The chief cause of malignant mesothelioma cancer is exposure to asbestos, usually through inhalation. It is estimated that approximately eight million Americans have been exposed to asbestos over the past 50 years because of their occupations.
Who is at the Most Risk of Developing Malignant Mesothelioma Cancer?
Asbestos exposure happens to workers that have experienced a substantial risk for developing mesothelioma cancer. Malignant mesothelioma cancer has a latency period of approximately 30 to 40 years between exposure to asbestos and the development of the disease.
In a study titled Latency of asbestos disease among insulation workers in the United States and Canada, published December 15, 1980 in Cancer, researchers examined 2,271 recorded deaths among 17,800 asbestos insulation workers from January 1, 1967 to December 31, 1976. They observed that:
“In general, though, the period of clinical latency was 2-4 decades or more and there were important differences among the several asbestos-associated diseases. Lung cancer peaked at about 30-35 years from onset and asbestosis at 40-45 years. Each tended to decline in incidence afterwards. Pleural and peritoneal mesothelioma reached their highest incidence later than lung cancer, but the incidence did not decline.”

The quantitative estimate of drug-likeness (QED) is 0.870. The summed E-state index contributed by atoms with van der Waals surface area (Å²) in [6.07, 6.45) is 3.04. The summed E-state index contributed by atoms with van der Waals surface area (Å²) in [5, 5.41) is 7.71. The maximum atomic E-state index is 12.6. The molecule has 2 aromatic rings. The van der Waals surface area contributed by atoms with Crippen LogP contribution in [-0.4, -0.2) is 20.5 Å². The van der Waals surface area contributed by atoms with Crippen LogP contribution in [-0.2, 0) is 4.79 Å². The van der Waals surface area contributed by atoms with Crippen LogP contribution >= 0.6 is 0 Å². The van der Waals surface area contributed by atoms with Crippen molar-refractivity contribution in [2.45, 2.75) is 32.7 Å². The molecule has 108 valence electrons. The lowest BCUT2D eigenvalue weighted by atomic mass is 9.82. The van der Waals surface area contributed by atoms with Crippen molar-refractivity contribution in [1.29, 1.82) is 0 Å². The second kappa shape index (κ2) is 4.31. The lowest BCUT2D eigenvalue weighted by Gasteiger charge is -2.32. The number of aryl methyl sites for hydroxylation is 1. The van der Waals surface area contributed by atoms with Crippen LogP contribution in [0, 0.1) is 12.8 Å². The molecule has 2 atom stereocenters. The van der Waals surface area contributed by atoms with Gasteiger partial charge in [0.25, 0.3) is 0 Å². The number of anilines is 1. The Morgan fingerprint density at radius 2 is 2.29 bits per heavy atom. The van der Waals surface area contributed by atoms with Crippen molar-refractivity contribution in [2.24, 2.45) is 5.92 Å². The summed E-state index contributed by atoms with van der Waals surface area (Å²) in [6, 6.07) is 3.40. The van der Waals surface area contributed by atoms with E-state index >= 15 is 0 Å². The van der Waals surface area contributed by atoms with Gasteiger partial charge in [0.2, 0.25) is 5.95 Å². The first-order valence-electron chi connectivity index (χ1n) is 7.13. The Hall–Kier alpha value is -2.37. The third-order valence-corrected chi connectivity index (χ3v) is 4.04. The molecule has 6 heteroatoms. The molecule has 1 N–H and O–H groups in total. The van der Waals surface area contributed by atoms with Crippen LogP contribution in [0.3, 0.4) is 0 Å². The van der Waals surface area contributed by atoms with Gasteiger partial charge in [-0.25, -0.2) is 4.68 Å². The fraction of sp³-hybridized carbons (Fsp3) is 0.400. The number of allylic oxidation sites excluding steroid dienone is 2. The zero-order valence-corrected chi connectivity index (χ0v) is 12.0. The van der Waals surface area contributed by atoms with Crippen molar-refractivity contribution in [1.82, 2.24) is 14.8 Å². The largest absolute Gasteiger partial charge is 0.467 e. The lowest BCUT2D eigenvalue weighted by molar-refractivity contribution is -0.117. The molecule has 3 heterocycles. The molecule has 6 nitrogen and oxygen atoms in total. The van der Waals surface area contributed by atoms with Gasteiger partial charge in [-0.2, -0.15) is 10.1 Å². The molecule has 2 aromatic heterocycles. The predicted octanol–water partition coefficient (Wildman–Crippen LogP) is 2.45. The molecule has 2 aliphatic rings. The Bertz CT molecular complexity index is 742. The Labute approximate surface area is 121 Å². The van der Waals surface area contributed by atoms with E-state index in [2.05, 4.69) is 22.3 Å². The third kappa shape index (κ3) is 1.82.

Does the Level of Exposure Affect the Risk of Developing Malignant Mesothelioma Cancer?
There is what is referred to in medicine, as a dose-response relationship between asbestos exposure and the development of the disease, meaning the greater the exposure to asbestos, the higher the risk of developing mesothelioma cancer.
In a study titled Environmental exposure to crocidolite and mesothelioma: exposure-response relationships, published January 1, 1998 in the American Journal of Respiratory and Critical Care Medicine, researchers tracked the location of the 4,659 residents of Wittenoom, Western Australia who lived there between 1943 and 1993 for at least 1 month and who were not directly employed in the crocidolite industry. All of those who were found were sent a questionnaire. Their asbestos exposure levels were estimated from results of environmental surveys and their duration of residence. By the end of 1993, the researchers identified 27 diagnosed cases of mesothelioma. These former residents of Wittenoom, had lived there for a longer period of time than those who didn’t develop mesothelioma, had a higher intensity of exposure, and a higher overall exposure to crocidolite, leading researchers to conclude that there is a greatly increased risk of mesothelioma cancer, which is dose-dependent.